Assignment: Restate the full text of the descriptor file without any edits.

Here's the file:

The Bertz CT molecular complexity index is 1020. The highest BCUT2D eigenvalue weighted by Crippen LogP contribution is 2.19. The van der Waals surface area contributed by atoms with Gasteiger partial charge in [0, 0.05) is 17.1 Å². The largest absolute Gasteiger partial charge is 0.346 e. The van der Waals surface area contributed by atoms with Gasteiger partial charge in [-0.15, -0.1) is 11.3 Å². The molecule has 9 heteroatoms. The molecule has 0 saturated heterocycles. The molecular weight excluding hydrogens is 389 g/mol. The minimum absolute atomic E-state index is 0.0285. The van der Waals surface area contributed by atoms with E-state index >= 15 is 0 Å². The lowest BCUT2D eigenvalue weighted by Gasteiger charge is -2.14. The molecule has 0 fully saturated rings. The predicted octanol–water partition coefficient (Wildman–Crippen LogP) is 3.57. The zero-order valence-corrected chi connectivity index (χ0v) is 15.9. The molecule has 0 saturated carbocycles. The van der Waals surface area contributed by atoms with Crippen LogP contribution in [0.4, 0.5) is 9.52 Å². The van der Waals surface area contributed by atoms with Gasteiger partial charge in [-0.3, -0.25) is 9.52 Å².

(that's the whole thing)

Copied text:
The Bertz CT molecular complexity index is 1020. The highest BCUT2D eigenvalue weighted by Crippen LogP contribution is 2.19. The van der Waals surface area contributed by atoms with Gasteiger partial charge in [0, 0.05) is 17.1 Å². The largest absolute Gasteiger partial charge is 0.346 e. The van der Waals surface area contributed by atoms with Gasteiger partial charge in [-0.15, -0.1) is 11.3 Å². The molecule has 9 heteroatoms. The molecule has 0 saturated heterocycles. The molecular weight excluding hydrogens is 389 g/mol. The minimum absolute atomic E-state index is 0.0285. The van der Waals surface area contributed by atoms with E-state index >= 15 is 0 Å². The lowest BCUT2D eigenvalue weighted by Gasteiger charge is -2.14. The molecule has 0 fully saturated rings. The predicted octanol–water partition coefficient (Wildman–Crippen LogP) is 3.57. The zero-order valence-corrected chi connectivity index (χ0v) is 15.9. The molecule has 0 saturated carbocycles. The van der Waals surface area contributed by atoms with Crippen LogP contribution in [0.4, 0.5) is 9.52 Å². The van der Waals surface area contributed by atoms with Gasteiger partial charge in [-0.3, -0.25) is 9.52 Å².